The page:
Oct 25, 2012
Arizona: Arizona Supreme Court voter ID case may shape the future | UPI
The fight over whether states can demand some sort of identification before allowing voters to cast ballots has finally reached the U.S. Supreme Court as the justices agreed to hear argument on Arizona’s law requiring voters to show proof of U.S. citizenship before registering. In the heat of the final days of the U.S. presidential election the case is not drawing much attention. Any argument and decision in the case won’t come until long after Election Day. And the arguments advanced by both sides in the case may seem as dry as unbuttered toast to the average American. The battle probably appeals mainly to political activists or Supreme Court wonks. But an eventual Supreme Court decision will help shape the voting landscape of the future.
Oct 25, 2012
Colorado: “I Voted” sticker in Arapahoe County mail may rub some the wrong way | The Denver Post
Republicans and Democrats have long been concerned about how the vote will shake out in Arapahoe County — one of the key swing counties in an undecided state — and now they have one more thing to fear: an “I Voted” sticker. More than 230,000 ballots last week were mailed to Arapahoe County’s voters in envelopes that possibly contained a participation sticker that rubbed up against the ballot and in some cases left a faint, near-linear mark that appeared exactly where voters draw a line to select their candidates.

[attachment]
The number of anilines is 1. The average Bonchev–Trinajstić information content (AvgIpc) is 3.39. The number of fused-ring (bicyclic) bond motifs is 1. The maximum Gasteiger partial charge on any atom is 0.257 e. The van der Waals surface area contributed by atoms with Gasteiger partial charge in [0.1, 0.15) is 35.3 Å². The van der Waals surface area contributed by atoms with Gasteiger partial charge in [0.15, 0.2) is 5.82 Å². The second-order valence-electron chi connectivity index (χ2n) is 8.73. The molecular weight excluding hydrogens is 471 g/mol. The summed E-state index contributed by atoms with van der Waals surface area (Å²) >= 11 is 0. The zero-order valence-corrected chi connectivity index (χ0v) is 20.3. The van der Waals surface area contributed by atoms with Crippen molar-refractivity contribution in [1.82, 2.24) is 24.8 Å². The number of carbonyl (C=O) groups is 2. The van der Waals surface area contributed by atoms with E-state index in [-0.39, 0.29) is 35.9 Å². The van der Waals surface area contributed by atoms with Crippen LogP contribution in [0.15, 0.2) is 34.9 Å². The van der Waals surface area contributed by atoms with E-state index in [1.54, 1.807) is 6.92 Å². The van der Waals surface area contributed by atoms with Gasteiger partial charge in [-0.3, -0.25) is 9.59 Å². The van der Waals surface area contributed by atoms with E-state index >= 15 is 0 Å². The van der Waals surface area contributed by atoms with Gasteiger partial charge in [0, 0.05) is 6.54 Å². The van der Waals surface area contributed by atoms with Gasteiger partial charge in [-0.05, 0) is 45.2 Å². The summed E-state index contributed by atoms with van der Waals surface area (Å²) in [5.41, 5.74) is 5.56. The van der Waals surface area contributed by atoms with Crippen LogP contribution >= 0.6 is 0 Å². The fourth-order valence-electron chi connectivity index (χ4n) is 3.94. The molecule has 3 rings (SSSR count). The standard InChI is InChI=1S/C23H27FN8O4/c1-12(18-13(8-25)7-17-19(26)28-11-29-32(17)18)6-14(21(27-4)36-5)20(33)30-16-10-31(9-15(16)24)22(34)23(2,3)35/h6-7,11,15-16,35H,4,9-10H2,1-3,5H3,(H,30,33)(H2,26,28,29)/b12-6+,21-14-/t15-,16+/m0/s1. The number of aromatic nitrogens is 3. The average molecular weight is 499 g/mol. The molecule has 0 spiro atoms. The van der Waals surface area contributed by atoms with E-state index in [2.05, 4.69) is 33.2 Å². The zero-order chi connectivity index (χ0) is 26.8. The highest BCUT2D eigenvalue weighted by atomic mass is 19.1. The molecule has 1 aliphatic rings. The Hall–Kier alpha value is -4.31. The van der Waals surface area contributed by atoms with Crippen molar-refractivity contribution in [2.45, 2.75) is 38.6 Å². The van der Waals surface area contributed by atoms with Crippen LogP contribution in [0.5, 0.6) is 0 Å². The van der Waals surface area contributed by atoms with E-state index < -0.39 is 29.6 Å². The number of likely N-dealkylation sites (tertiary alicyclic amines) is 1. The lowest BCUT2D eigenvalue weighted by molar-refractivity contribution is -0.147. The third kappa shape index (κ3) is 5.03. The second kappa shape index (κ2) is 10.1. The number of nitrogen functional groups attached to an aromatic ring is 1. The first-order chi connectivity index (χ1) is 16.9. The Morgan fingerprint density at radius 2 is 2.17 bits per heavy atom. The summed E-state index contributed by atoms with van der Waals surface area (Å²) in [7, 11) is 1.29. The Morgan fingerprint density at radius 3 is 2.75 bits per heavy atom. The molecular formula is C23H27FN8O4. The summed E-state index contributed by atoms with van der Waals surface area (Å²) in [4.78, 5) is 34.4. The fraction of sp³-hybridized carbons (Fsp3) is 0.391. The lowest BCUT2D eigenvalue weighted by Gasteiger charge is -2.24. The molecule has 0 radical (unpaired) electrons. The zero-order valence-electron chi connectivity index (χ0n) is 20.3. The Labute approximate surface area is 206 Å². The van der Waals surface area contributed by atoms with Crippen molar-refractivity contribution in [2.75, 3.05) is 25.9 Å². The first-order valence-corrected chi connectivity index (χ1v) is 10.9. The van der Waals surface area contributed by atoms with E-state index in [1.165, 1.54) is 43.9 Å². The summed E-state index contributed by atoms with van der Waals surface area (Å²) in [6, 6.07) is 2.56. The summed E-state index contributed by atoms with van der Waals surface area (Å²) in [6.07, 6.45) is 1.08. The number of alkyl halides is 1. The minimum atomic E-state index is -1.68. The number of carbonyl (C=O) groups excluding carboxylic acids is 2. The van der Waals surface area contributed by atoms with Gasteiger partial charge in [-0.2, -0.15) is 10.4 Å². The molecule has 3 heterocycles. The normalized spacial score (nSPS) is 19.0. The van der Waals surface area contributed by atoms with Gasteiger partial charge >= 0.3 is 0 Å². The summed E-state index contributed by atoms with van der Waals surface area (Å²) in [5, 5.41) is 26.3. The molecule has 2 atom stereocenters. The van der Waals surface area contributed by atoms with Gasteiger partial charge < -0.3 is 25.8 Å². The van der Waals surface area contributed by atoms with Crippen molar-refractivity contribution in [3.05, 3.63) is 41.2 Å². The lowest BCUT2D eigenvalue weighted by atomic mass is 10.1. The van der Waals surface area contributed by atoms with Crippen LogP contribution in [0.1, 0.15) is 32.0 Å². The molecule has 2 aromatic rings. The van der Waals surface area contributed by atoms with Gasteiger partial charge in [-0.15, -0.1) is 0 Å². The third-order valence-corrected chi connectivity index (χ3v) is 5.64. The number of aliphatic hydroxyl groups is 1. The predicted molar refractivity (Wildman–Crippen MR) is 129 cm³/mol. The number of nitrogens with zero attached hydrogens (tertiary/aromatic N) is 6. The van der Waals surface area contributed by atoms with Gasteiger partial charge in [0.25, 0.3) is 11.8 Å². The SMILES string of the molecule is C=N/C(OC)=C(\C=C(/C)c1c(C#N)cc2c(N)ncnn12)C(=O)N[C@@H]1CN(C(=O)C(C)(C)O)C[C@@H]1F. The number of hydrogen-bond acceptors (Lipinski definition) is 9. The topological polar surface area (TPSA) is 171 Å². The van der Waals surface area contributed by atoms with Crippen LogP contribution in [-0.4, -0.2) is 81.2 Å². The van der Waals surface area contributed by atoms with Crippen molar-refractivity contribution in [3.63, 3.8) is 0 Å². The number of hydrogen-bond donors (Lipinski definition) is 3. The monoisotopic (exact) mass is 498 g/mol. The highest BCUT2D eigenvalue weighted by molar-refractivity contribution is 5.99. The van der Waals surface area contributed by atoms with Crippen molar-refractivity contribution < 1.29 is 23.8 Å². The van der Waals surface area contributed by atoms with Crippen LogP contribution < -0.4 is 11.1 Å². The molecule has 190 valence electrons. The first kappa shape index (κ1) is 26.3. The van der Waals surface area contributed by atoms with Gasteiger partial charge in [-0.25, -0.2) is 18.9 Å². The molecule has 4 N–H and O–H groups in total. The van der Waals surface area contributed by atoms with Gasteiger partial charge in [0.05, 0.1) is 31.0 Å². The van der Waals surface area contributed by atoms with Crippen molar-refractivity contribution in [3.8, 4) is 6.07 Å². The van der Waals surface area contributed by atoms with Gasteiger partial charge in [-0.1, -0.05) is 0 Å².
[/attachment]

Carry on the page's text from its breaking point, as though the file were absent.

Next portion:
Oct 24, 2012
Florida: Palm Beach County ballot flaw causes another recount | Tampa Bay Times
It’s a ballot recount in a tight presidential race that invites easy comparisons to the electoral crisis of 2000. About 27,000 absentee ballots can’t be digitally scanned because of a recently discovered design flaw. Elections workers began Monday duplicating the markings from bad ballots to new ones so that the votes could be recorded, an effort that has led some to question the accuracy of results. And it’s all happening in Palm Beach County. “By now, questions can be asked about why these type of problems keep happening in this one county,” said Ed Foley, an Ohio State University law professor and expert on election law.
Hart InterCivic is an Austin-based voting machine company that serves local governments nationwide. Its clients include Hamilton County, Ohio, which administers elections in Cincinnati. Hart InterCivic also has in its DNA just enough traces of Bain & Co. and Mitt Romney campaign donors to trigger serious angst in the liberal blogosphere about the fate of Ohio’s must-have 18 electoral votes.
Oct 24, 2012
Virginia: Fairfax Democrats warn of voting machine problems | The Washington Post